Home improvement contractors
are the most complained about industry in the United States according to a recent study conducted by the Consumer Federation of America. Here are some simple things you can do to ensure that you are getting a qualified professional.
1. Make sure that your contractor is licensed by California's Contractors' State License Board (CSLB). Any contractor performing a job where the cost, including labor and materials, is $500 or more, must be licensed by the CSLB and are subject to laws designed to protect the consumer. Unlicensed contractors are a danger because they expose you to significant financial harm in the event of injury or property damage. Few unlicensed contractors have bonding or workers' compensation insurance. Although an unlicensed contractor may give you a low bid, the risks of possible financial and legal consequences you may face outweigh any benefits a lower bid may seem to offer.
Please note: A license number on a bid or contract does not necessarily mean the license is valid. Before you sign anything, call the Contractors State License Board at (800) 321-CSLB, or check the website, www.cslb.ca.gov to make sure the contractor is properly licensed in the class for the work to be performed and that the license is in good standing.
2. Make sure any contractor you hire has Workers' Compensation AND Liability Insurance coverage. Ask for certificates of insurance to verify the contractor has the proper insurance to cover property damage and personal liability in case of accidents. In California, if a contractor has employees, Workers' Compensation Insurance coverage is required by law. If a worker is injured on your property, and the contractor does not have insurance, you are the one responsible for medical and rehabilitation expenses if necessary. Don't let your homeowner's insurance policy become your contractor's liability coverage!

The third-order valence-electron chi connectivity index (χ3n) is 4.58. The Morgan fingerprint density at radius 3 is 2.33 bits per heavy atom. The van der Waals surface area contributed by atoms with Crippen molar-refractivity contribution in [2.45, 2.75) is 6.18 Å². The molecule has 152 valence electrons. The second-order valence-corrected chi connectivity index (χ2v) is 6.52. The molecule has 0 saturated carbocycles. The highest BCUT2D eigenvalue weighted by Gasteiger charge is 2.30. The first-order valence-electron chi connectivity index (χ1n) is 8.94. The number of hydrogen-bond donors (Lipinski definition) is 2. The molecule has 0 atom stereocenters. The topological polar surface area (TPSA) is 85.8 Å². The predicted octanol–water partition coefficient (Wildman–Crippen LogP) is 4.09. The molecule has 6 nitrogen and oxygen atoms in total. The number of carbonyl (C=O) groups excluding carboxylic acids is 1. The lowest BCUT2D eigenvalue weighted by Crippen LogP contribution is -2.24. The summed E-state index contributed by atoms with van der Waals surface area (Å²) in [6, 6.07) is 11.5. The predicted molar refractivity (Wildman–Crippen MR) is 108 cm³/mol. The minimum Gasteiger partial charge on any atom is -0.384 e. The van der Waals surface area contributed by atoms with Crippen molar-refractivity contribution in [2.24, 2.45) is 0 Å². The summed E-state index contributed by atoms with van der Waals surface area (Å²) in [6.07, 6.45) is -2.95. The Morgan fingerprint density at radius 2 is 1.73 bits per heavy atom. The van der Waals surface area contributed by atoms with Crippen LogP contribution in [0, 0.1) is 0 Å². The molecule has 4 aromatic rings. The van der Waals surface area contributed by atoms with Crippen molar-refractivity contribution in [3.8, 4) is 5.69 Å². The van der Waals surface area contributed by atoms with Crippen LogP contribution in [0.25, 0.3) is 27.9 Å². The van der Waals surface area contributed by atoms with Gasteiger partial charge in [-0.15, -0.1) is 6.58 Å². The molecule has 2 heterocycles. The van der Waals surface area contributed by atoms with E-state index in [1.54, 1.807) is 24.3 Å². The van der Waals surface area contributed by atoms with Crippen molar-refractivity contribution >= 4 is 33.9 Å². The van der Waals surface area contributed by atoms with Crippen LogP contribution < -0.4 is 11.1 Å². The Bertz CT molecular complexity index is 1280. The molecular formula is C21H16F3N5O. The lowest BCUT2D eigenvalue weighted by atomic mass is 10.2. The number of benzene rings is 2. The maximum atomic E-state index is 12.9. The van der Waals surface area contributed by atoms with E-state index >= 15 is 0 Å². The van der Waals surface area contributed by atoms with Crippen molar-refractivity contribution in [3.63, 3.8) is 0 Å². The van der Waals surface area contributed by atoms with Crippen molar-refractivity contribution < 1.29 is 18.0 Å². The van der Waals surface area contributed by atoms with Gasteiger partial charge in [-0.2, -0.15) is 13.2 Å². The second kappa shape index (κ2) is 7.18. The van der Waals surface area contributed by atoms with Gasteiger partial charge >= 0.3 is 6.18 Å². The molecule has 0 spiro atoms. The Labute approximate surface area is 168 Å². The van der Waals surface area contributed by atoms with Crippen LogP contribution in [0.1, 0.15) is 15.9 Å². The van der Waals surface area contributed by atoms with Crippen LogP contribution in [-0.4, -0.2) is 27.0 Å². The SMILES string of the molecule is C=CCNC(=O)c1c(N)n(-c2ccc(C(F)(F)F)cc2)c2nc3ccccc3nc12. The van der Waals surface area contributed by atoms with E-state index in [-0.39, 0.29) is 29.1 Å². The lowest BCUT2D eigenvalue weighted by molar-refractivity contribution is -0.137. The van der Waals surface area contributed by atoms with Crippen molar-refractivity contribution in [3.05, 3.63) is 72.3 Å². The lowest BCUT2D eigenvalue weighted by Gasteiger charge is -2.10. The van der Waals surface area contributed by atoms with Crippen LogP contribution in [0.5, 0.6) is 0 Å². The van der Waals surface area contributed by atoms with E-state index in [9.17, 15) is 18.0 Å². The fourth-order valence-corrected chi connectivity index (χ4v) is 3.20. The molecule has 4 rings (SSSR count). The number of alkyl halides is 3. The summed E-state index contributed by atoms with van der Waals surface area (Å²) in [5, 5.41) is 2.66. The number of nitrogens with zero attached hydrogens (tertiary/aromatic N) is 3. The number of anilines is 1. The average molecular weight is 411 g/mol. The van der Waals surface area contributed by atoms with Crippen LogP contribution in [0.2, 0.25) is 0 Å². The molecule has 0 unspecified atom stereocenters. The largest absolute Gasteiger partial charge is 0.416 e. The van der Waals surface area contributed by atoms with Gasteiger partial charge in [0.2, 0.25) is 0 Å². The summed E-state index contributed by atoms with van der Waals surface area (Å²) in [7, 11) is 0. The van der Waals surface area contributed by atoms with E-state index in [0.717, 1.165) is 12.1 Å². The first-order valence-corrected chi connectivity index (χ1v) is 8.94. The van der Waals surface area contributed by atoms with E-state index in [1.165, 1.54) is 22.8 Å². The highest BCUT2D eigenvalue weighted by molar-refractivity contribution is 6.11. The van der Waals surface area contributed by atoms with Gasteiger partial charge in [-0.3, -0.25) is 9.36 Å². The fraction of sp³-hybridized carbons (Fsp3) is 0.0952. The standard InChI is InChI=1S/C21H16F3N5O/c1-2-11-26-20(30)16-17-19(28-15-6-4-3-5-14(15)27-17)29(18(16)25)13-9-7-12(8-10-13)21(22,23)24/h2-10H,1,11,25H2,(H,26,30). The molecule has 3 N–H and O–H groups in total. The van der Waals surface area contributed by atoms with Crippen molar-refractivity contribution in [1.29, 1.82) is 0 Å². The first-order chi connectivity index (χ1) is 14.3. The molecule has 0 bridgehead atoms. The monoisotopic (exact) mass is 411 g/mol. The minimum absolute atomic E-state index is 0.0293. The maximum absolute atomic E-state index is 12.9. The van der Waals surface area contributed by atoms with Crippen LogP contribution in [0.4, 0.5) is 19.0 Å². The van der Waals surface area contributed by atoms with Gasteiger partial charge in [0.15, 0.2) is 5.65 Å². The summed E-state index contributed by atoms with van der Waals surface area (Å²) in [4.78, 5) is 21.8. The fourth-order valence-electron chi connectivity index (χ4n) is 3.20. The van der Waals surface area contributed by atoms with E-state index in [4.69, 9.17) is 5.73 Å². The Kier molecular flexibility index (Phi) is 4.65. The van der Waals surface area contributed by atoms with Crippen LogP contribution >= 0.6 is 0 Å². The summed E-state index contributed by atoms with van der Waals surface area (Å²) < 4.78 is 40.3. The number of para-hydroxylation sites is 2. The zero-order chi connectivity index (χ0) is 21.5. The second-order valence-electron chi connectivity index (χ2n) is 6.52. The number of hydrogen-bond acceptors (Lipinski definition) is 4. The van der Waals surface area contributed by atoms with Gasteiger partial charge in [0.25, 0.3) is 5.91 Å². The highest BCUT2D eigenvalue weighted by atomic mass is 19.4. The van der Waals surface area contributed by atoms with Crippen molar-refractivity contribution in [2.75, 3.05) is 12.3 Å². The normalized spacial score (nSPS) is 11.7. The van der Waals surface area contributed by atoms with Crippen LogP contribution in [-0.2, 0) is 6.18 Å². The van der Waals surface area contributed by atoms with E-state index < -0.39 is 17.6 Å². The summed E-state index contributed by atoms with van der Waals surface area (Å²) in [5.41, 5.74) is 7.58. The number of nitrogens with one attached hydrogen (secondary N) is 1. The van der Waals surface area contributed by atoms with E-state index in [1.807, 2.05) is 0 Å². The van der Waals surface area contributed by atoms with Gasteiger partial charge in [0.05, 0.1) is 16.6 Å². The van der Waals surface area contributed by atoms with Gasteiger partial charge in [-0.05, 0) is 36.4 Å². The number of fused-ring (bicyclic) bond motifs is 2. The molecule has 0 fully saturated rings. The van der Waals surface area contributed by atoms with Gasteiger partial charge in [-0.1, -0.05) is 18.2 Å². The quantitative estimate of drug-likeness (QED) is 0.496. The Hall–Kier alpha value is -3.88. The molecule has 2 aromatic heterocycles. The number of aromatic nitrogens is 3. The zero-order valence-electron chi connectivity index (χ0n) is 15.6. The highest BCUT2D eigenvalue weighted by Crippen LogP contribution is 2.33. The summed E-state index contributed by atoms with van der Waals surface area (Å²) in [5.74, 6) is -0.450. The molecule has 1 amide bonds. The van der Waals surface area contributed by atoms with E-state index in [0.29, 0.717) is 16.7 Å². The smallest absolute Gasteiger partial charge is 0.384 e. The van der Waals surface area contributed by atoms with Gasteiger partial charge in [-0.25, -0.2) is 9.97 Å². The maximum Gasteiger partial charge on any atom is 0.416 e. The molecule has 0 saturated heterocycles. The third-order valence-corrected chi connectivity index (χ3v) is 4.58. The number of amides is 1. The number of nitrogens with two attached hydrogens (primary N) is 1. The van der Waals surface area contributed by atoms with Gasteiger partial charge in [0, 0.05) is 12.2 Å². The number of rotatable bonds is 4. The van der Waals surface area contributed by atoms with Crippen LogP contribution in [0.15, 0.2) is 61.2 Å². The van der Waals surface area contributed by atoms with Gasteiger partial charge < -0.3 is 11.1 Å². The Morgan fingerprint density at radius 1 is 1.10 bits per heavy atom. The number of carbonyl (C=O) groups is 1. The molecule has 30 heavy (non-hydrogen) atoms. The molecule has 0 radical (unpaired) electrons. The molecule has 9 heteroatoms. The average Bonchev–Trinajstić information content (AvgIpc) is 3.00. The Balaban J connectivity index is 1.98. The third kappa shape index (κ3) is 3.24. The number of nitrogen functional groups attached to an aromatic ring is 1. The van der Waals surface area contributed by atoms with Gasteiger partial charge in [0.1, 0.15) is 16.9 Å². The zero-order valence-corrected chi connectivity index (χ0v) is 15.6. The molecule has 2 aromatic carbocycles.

3. Don't let a salesperson talk you into being your own general contractor or owner/builder. “Owner/builder” describes a situation in which the homeowner becomes the general contractor. As an owner/builder, you, not the person you hire, assume responsibility for the overall job, which may include such things as state and federal taxes, workers' compensation, and other legal liabilities. Unless you are very experienced in construction, it is best to leave these matters to a licensed contractor.
4. Check your contractor's rating with the Better Business Bureau (BBB). Whether or not a business is accredited by the BBB, the Bureau reports on all companies that have been the subject of frequent inquires or complaints. However, to become a member of the BBB, a business must agree to conduct business in accordance with Better Business Bureau standards. Before a business is accepted for membership, it is screened to be sure it has met any licensing requirements, that information submitted to the Bureau is correct, that its complaint history is satisfactory, and that its advertising complies with Bureau standards of honesty. A Roper survey shows that 83% of the public prefer to do business with a BBB member.